In the realm of menswear, there are a handful of classic patterns that have endured the test of time: glen check, houndstooth, stripes, and windowpanes on articles of clothing and paisley and polka dot motifs on accessories. A dotted pattern is especially versatile, so what’s the best way to wear it?
Polka dots work well with both casual and more formal outfits. In this article, we’ll review the uses of dots, spots or pois in classic style and provide some ideas on how to wear them.
A Brief History of Polka Dots in Menswear
In the history of Western dress, clothes with spotted patterns (unevenly spaced because they were hand sewn) were originally taboo because they resembled various skin diseases including bubonic plague and leprosy. However, by the 18th century, dots began to gain popularity. Several sources report that the Ultimate Dandy himself, Beau Brummell and those who followed in his footsteps frequently made use of dotted patterns in their scarves and other accessories, though I have yet to find concrete evidence of this. There is abundant proof, however, for the invention of the so-called “polka dot” in connection with the polka dance craze that swept across Europe and North America in the first half of the 19th century. The dotted pattern we know today was marketed as “polka dots” to capitalize on the mania, though the connection to the dance is unclear. Probably, the round shape is associated with the circular patterns made by couples when they dance the steps of the polka.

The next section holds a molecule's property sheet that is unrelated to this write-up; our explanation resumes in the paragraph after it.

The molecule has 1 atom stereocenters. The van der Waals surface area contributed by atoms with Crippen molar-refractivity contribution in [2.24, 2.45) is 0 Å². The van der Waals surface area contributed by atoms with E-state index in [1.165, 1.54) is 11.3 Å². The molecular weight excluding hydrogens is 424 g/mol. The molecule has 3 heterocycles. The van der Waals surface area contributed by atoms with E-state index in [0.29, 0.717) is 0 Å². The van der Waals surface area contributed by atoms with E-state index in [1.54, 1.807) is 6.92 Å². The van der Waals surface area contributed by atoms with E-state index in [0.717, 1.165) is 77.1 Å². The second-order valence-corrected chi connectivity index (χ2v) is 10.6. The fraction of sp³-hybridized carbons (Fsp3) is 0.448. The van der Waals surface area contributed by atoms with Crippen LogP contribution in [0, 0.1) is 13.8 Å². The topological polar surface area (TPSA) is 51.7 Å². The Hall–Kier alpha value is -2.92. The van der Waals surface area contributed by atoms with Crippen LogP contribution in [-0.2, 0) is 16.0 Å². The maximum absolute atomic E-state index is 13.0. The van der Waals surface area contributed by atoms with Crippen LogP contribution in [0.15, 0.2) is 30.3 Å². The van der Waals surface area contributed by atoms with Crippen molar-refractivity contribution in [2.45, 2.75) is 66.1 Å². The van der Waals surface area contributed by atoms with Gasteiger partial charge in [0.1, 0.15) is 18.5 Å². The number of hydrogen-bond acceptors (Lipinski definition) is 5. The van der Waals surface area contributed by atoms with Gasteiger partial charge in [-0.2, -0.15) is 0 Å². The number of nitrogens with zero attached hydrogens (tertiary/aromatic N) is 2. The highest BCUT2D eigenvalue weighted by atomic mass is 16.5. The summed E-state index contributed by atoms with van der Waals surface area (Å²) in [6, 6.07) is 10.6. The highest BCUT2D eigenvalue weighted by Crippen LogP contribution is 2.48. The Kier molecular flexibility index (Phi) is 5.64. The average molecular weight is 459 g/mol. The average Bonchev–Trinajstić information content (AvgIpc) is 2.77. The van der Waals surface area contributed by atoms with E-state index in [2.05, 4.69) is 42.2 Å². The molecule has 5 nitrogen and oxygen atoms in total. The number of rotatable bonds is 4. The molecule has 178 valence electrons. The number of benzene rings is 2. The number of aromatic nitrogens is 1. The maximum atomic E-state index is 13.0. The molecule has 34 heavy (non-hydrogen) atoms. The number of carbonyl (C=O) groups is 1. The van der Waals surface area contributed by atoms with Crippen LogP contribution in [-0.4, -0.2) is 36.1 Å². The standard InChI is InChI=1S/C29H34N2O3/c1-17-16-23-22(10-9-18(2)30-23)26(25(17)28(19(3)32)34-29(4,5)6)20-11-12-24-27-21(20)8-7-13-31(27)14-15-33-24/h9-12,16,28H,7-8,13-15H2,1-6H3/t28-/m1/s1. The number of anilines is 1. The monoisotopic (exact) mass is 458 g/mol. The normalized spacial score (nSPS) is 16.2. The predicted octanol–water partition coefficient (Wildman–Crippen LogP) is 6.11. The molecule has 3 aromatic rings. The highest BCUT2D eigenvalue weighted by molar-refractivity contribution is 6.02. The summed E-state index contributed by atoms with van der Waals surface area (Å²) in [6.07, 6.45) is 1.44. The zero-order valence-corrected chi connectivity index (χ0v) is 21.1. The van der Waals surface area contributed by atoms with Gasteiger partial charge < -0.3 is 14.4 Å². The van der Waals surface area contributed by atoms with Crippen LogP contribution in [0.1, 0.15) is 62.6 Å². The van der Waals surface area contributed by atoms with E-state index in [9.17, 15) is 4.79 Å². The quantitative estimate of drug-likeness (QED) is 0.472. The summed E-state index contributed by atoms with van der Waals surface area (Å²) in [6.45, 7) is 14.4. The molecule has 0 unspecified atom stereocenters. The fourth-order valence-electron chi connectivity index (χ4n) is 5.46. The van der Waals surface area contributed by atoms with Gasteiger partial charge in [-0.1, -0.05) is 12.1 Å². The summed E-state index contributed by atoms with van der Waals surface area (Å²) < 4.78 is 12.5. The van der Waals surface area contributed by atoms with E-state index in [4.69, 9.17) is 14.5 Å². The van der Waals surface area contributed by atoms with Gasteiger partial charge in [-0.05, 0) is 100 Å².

While the pattern of repeated dots grew in popularity for fashion, in menswear it remained (and still remains) largely limited to small-scale use on ties, scarves, pocket squares, and socks. Large dots feature on women’s blazers, dresses, and shirts but you’re not likely to see the same on classic menswear as dots convey a sense of lightness and fun, which runs contrary to the more sober style of tailored men’s clothing. However, the pattern has been worn as a measured dose of playfulness and personality by the likes of the Duke of Windsor and, most famously, by Winston Churchill. Indeed, Churchill’s polka-dotted bow tie from Turnbull & Asser was his signature accessory, worn by him from youth to old age in honor of his father, Lord Randolph, who also favored the pattern.